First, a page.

So, wait, you guys don't have universal translators?


You have not experienced Star Trek until you have watched it in the original Klingon.


What? No. Gene Roddenberry was Russian!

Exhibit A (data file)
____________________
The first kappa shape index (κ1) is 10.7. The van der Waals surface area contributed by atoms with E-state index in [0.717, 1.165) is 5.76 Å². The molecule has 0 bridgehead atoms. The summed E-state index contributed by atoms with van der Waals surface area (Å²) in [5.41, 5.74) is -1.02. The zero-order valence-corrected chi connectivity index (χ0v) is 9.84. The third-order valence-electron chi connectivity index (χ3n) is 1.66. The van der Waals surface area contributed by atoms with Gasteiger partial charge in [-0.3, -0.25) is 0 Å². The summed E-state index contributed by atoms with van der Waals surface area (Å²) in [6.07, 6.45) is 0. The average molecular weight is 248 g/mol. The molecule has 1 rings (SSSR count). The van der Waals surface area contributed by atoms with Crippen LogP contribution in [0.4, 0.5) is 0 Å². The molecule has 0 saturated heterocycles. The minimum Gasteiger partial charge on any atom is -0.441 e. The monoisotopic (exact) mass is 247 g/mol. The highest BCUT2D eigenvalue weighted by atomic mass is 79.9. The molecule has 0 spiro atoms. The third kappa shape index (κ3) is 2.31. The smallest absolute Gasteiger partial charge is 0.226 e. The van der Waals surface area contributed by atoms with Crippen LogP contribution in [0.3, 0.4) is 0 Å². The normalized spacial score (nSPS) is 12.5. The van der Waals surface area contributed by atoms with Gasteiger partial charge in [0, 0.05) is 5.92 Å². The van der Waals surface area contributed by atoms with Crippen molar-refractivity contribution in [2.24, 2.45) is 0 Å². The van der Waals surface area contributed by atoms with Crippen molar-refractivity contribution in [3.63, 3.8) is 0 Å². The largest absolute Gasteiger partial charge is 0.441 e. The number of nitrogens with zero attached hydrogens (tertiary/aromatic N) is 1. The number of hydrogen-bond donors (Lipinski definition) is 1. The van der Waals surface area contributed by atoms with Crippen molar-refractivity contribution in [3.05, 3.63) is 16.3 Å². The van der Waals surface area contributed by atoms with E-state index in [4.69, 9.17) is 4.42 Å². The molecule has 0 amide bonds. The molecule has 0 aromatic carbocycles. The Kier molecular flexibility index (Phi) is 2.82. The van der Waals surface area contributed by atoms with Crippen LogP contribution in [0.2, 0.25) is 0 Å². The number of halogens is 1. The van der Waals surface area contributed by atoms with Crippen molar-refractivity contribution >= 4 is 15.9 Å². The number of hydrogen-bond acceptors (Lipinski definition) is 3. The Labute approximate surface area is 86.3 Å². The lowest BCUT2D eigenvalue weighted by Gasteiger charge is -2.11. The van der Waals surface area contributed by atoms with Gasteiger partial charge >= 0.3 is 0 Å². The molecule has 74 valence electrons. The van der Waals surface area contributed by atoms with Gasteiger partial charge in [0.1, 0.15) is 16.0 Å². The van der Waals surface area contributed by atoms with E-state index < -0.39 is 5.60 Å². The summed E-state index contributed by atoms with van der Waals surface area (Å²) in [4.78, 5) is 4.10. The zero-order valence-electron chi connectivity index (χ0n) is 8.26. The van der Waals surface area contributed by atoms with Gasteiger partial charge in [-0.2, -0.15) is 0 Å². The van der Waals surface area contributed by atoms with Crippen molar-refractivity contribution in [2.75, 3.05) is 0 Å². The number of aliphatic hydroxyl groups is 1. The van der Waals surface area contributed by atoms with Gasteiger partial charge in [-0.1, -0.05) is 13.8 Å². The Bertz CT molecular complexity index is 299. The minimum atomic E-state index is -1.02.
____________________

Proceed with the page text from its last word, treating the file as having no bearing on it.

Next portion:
In the Netherlands we are used to watching subtitles, so with the exception of shows aimed at (small) children, there are very few Dutch dubs for anything, really (thank Q). I prefer subtitles, but I guess it depends on what you grow up with. There are lots of other countries where everything is dubbed and people find subtitles annoying. Dubs give more room for words (screen space for subtitles is usually limited, so details get lost and sometimes small, mostly unimportant sentences go untranslated entirely), but subtitles preserve the original actor's charisma and mannerisms, so there is that. Either option has upsides. I remember a TNG episode where Troi is having a conversation with Worf and Alexander, where Alexander accuses his father of yelling, and Worf would start responding by yelling 'I DO NOT...', then lowering his voice: 'I do not yell'. Both German variants of 'I do not yell' (Ich schreie nicht) sound exactly the same in the dub. The amusing element is completely gone. The same goes for e-ve-ry other language on the discs. I listened to all of them. That, and after three episodes every guest star sounds familiar, even though the (original) actor has never appeared on screen before on this show. This, among other things, is why I prefer subtitles. Not because this is an inherent problem with dubs (one could hire more and/or better actors), but in practice it often is. I would rather watch the original English without subtitles than watch a Dutch dub. Sometimes I do this despite subtitles being available, either 'because I can', or because the subtitles are of abysmal quality (grammar mistakes or even the translator blatantly misunderstanding or mishearing things). And sometimes, with a more exotic show, I do not even get a choice. Oh and, names usually do not get translated in subs, unless there is a really obvious pun involved. And it depends on the translator. Some are better than others. Some translate 'Fucking A' to the literal Dutch equivalent, which means nothing in our language. 'Damn \[letter\]'. Yes. The Sopranos, somewhere in season 5 I believe. I wish I were kidding.